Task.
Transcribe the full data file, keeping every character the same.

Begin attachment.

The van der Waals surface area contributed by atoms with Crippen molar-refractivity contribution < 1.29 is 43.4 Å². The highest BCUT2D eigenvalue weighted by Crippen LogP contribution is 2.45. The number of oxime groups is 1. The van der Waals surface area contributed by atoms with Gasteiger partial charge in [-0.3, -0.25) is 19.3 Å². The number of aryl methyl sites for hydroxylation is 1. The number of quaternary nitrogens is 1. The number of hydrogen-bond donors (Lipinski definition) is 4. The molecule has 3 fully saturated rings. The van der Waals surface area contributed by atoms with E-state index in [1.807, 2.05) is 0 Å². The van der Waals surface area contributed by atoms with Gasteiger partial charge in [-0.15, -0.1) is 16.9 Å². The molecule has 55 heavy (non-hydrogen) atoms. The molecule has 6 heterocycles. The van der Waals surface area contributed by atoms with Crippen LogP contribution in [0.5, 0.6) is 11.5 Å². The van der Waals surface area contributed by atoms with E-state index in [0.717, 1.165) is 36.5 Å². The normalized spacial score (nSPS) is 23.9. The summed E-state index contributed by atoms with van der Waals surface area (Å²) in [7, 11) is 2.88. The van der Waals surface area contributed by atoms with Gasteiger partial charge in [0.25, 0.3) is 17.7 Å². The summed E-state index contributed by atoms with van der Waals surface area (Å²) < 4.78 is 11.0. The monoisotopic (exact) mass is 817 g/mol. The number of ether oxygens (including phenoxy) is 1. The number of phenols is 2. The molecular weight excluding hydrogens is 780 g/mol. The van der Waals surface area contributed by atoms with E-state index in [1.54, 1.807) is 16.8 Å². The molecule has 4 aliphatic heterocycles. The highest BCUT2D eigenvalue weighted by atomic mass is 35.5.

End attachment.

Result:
The van der Waals surface area contributed by atoms with Crippen molar-refractivity contribution < 1.29 is 43.4 Å². The highest BCUT2D eigenvalue weighted by Crippen LogP contribution is 2.45. The number of oxime groups is 1. The van der Waals surface area contributed by atoms with Gasteiger partial charge in [-0.3, -0.25) is 19.3 Å². The number of aryl methyl sites for hydroxylation is 1. The number of quaternary nitrogens is 1. The number of hydrogen-bond donors (Lipinski definition) is 4. The molecule has 3 fully saturated rings. The van der Waals surface area contributed by atoms with E-state index in [1.807, 2.05) is 0 Å². The van der Waals surface area contributed by atoms with Gasteiger partial charge in [-0.15, -0.1) is 16.9 Å². The molecule has 55 heavy (non-hydrogen) atoms. The molecule has 6 heterocycles. The van der Waals surface area contributed by atoms with Crippen LogP contribution in [0.5, 0.6) is 11.5 Å². The van der Waals surface area contributed by atoms with E-state index in [0.717, 1.165) is 36.5 Å². The normalized spacial score (nSPS) is 23.9. The summed E-state index contributed by atoms with van der Waals surface area (Å²) in [7, 11) is 2.88. The van der Waals surface area contributed by atoms with Gasteiger partial charge in [0.25, 0.3) is 17.7 Å². The summed E-state index contributed by atoms with van der Waals surface area (Å²) < 4.78 is 11.0. The monoisotopic (exact) mass is 817 g/mol. The number of ether oxygens (including phenoxy) is 1. The number of phenols is 2. The molecular weight excluding hydrogens is 780 g/mol. The van der Waals surface area contributed by atoms with E-state index in [1.54, 1.807) is 16.8 Å². The molecule has 4 aliphatic heterocycles. The highest BCUT2D eigenvalue weighted by atomic mass is 35.5.